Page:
Home Page The Script Download Launch
Points
Terms
of Use
Proceduresclick on an item in the list Thanksclick on an item in the list SAXPAR Win 8
Install
Contact

SAXPAR.vbs

Click here to download the latest version (Revision 11) of “SAXPAR.vbs”, the Security Analyzer Xml PARser. (It was previously called “MBSACLI XML Parser.vbs”.)

This script identifies the security updates missing on any PC running Windows XP / Vista / Windows 7 / Windows Server 2003 / Windows Server 2008 with the output presented in an easy-to-read Unicode text file. No program need be installed. Windows Genuine Advantage (WGA) is not used.

It requires two files to run, MBSACLI.EXE (Microsoft Base Security Analyzer Command Line Interface) and WUSSCAN.DLL, which will be termed the “executables”. These executables cannot be distributed. They can be obtained by installing Microsoft Base Security Analyzer (MBSA) 2.3, available here. After the executables are retrieved from the MBSA main directory, MBSA can be uninstalled. The executables can then travel with the script and must be present in the script’s directory.

  • The x86 version of MBSA 2.3 won’t install into an x64 system, but SAXPAR appears to run just fine with x86 executables in an x64 system.

  • If MBSA 2.2 is used, SAXPAR will also run on Windows 2000 and Windows 2000 Server. Microsoft has withdrawn MBSA 2.2 from download.

When SAXPAR is run, the output file name is SAXPAR Results followed by the name of the PC in parentheses, the date in year-month-day format, the time in hour.minute.second format and then the extension .txt. Thus, the file created by the script launched at 15:34:10 (3:34:10 p.m.) on a PC named “Foo” on 09 March 2012 would be:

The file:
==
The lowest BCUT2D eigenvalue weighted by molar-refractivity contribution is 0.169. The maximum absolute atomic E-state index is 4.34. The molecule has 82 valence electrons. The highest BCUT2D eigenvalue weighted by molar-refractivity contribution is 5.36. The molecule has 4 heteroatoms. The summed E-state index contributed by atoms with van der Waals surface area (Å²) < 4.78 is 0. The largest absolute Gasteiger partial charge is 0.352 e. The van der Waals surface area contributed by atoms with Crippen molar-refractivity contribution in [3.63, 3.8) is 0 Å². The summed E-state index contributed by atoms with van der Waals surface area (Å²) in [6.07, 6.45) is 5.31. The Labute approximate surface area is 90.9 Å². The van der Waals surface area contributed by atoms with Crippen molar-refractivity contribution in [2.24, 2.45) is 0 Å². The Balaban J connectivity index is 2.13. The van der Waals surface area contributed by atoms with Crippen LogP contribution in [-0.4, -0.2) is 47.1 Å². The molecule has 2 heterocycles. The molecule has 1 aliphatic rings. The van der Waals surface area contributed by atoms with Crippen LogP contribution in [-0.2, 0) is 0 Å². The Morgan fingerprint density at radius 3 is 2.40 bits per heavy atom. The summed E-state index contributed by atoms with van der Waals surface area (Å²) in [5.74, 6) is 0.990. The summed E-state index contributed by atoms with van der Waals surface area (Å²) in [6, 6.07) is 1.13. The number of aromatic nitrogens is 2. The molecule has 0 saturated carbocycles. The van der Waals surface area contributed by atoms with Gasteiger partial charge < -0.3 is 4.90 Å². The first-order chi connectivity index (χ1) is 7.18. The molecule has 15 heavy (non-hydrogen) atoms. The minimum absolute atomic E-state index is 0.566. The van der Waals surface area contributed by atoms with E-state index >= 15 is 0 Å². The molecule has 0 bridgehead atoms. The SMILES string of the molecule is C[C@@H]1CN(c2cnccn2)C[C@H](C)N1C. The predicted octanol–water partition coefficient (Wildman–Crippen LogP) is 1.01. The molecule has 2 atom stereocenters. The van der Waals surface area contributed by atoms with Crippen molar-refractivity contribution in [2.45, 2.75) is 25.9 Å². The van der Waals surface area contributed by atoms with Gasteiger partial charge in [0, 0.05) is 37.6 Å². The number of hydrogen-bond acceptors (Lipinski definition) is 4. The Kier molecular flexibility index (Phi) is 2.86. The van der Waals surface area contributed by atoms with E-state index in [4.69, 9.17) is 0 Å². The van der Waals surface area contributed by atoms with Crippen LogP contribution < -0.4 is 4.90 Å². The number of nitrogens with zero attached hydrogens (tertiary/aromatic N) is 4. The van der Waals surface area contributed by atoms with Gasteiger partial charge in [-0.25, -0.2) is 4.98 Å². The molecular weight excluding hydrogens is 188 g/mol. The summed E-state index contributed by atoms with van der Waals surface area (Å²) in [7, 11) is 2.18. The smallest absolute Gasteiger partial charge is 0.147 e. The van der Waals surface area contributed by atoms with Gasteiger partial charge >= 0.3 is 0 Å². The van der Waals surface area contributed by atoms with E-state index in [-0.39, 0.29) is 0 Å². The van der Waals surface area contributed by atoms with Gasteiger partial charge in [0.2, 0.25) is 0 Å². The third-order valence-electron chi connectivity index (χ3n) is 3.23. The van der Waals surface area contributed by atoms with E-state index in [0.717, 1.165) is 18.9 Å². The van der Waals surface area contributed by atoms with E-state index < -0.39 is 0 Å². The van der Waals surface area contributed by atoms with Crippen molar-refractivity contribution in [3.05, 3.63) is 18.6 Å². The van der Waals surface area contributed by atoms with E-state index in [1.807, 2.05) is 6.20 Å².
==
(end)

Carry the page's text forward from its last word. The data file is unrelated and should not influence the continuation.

SAXPAR Results (Foo) 2012-03-09 15.34.10.txt

By default, the report file is placed in the same directory as the script. A single (optional) command line parameter or an internal script parameter may be used to set a different report file directory.

For each missing hotfix, the report file displays the title, the security bulletin number, the Knowledge Base number, the hotfix type (Security Update, Service Pack, or Update Rollup), its severity (Critical, Important, Moderate, Low or no rating), the security bulletin URL and the download URL.

There are 12 optional internal parameters that can be set in the top lines of the script:

  1. report directory – this can be overridden by a command line parameter. The default is an empty string — the report file is placed in the same directory as the script.
  2. minimum severity level for missing hotfixes – possible values are:

    • 0 all missing hotfixes, No Rating, Low, Moderate, Important, and Critical, are listed
    • 1 only Low, Moderate, Important, and Critical severity hotfixes are listed
    • 2 only Moderate, Important and Critical severity hotfixes are listed
    • 3 only Important and Critical severity hotfixes are listed
    • 4 only Critical severity hotfixes are listed

    The default is 0.

  3. the directory for a local catalog file “wsusscn2.cab” – using a local catalog file allows the script to be run on a PC without an Internet connection. However, an active network connection must be present. When the script is run without this parameter, the catalog file is downloaded to the following directory:

    Windows 2000 & Windows XP:
    %USERPROFILE%\Local Settings\Application Data\Microsoft\MBSA\Cache\